Occupying the southeastern coast of the Arabian peninsula, the sultanate of Oman is a small country characterised by expansive deserts, rugged mountains and scattered oases. Despite the overall aridity of the country, numerous flowering plants thrive in the rocky soil and fluctuating temperatures characteristic of the area. Hardy and ornamental, the native flowers of Oman include several varieties widely grown in gardens around the world.
A common ornamental plant around the world, sabi star (Adenium obesum) is a succulent evergreen shrub common across Oman. Growing to between 3 and 10 feet in height, it is known for its swollen, bottled-shaped trunk and leathery leaves, as well as its showy trumpet-shaped flowers. Appearing in spring, the flowers occur in shades of pink and red with a pronounced white throat. Despite its beauty, sabi star is moderately toxic and its sap is commonly used as a type of poison in rural areas of Oman.
Creamy Peacock Flower
Although not native to Oman, creamy peacock flower (Delonix elata) is a widely naturalised alien species now common throughout coastal areas of the country. Growing to between 10 and 50 feet in height, it varies wildly in size but always demonstrates a spreading growth habit with a rounded crown of foliage. In spring and summer, creamy peacock flower bears a profusion of large creamy-white flowers with exceptionally long, coral-red sepals with bulbous tips.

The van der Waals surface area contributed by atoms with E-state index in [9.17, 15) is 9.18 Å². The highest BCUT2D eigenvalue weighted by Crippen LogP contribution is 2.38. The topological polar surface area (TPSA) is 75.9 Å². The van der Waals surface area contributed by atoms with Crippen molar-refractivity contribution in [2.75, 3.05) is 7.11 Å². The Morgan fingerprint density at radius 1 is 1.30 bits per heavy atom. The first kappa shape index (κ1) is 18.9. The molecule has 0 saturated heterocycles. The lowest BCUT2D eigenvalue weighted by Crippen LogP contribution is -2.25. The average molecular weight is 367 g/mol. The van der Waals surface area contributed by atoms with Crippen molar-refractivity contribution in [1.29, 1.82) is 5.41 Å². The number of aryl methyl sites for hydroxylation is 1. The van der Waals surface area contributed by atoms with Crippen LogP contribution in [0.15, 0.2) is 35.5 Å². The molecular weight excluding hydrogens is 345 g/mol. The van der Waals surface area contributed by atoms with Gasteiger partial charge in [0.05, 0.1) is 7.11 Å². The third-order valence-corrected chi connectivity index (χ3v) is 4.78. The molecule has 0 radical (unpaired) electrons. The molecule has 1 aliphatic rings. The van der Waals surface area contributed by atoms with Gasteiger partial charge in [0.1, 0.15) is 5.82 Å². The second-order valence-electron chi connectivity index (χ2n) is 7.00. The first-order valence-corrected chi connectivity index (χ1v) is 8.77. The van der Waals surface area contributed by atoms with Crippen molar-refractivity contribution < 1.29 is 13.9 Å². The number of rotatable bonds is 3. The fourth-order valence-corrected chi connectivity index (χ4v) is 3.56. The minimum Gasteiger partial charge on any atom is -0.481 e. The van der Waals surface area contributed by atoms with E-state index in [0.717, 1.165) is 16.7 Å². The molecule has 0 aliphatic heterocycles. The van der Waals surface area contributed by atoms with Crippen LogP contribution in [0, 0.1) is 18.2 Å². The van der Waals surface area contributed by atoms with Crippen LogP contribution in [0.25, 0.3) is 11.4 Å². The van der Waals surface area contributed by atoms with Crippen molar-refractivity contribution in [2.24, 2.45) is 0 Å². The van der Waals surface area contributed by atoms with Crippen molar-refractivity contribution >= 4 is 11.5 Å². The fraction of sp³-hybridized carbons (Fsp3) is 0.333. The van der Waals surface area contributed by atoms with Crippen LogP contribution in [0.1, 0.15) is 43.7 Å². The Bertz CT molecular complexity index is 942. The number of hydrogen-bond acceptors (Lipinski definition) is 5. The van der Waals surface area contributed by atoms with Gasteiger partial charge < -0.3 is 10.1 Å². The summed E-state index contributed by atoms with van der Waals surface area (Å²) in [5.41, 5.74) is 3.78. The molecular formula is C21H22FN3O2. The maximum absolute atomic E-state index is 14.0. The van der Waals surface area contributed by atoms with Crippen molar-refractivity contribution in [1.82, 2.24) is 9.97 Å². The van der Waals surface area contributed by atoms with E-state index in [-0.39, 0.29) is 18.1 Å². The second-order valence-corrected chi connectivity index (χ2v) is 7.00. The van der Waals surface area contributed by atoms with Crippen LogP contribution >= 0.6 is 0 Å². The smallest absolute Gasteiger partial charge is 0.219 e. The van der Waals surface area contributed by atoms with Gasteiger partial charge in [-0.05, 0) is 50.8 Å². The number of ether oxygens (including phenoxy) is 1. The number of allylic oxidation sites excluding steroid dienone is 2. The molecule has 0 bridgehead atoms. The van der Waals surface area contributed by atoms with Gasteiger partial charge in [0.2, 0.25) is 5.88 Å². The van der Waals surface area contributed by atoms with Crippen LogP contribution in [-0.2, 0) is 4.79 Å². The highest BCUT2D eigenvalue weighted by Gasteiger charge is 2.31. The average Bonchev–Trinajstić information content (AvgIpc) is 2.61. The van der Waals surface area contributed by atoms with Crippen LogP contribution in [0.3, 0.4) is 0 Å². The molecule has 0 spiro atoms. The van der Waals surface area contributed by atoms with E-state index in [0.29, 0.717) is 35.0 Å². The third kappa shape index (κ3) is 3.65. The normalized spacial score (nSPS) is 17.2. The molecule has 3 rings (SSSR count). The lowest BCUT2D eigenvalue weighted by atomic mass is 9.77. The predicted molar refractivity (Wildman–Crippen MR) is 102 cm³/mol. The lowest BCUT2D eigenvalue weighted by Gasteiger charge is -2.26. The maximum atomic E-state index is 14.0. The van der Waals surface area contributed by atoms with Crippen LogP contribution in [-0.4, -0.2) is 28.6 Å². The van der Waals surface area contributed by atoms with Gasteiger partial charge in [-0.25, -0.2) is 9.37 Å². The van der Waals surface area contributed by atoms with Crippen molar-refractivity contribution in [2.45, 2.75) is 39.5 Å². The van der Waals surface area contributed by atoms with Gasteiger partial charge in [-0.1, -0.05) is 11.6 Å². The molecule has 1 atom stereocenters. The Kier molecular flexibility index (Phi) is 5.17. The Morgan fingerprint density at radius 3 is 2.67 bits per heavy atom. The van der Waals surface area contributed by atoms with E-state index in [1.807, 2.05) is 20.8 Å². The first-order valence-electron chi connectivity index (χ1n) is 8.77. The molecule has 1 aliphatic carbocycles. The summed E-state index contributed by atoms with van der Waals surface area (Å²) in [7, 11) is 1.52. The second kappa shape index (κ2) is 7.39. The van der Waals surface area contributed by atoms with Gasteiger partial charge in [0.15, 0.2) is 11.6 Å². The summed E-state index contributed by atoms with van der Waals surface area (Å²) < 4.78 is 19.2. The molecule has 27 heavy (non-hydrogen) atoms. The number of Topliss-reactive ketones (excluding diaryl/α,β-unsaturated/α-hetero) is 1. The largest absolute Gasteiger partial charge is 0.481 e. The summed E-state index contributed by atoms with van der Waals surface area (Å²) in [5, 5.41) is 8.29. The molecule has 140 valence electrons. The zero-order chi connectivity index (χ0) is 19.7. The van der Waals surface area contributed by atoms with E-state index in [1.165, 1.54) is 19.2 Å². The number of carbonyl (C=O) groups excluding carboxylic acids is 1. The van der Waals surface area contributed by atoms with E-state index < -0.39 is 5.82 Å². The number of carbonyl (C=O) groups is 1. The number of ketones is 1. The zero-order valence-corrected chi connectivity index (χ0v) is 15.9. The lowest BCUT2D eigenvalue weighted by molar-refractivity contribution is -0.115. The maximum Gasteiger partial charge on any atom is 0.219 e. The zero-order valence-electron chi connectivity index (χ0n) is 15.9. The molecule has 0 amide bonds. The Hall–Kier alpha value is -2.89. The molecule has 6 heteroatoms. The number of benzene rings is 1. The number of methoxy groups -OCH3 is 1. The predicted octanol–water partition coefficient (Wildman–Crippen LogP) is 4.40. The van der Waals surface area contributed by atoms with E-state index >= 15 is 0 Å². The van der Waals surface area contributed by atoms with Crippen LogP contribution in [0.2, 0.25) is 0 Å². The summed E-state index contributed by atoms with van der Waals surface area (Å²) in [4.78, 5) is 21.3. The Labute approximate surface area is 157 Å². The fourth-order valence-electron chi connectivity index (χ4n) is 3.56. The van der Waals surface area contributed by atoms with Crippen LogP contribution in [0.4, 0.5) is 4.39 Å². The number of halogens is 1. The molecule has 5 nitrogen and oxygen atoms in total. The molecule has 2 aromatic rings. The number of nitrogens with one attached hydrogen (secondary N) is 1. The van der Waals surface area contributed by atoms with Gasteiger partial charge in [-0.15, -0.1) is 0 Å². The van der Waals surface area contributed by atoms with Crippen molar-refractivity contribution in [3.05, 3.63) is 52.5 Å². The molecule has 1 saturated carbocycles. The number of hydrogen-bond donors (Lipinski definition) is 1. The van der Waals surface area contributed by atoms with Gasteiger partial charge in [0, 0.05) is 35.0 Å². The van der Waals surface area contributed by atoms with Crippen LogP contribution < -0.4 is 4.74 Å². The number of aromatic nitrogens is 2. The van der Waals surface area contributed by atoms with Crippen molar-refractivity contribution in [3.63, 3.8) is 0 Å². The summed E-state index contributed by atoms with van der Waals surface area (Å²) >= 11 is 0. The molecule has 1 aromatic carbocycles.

A delicate herbaceous wild flower, black-eyed geranium (Geranium ocellatum) thrives in mountainous regions of Oman where summertime temperatures remain moderate. It clings to rocky outcroppings and protected slopes where a reliable source of moisture is available. Growing to 9 inches in height, black-eyed geranium is a low-growing herb bearing hairy, kidney-shaped leaves and dark-pink, cup-shaped flowers with a purplish-black centre. Although small, the flowers are highly ornamental and grown widely around the world.
Summer asphodel (Asphodelus aestivus) thrives along rocky slopes and arid grasslands across Oman. Hardy and beautiful, summer asphodel bears several long, straplike leaves around its base before sending up a 4-foot-tall flower stalk topped by a cluster of waxen, lilylike flowers of a salmon-pink hue. A pale chocolate-brown stripe marks the central line of each petal. In Oman, the tuber is used as both a source of food and medicine.
A scrambling evergreen shrub, Abyssinian rose (Rosa abyssinica) is cultivated around the world as an ornamental for its fragrant, yellowish-white flowers. In Oman, Abyssinian rose exists as both a garden plant and naturalised wild flower, where it thrives along roadsides, in disturbed fields and cool mountainous areas. Known for their rich amber-musk fragrance, the flowers of Abyssinian rose are held in high regard in Omani culture and are commonly planted in cemeteries and near sacred sites.
- "Vegetation of the Arabian Peninsula"; Martin Fisher; 1998
- "Field Guide to the Wild Plants of Oman"; Helen Pickering; 2010
- "Plants of Dhofar, the Southern Region of Oman: Traditional, Economic and Medicinal Uses"; Anthony G. Miller; 1998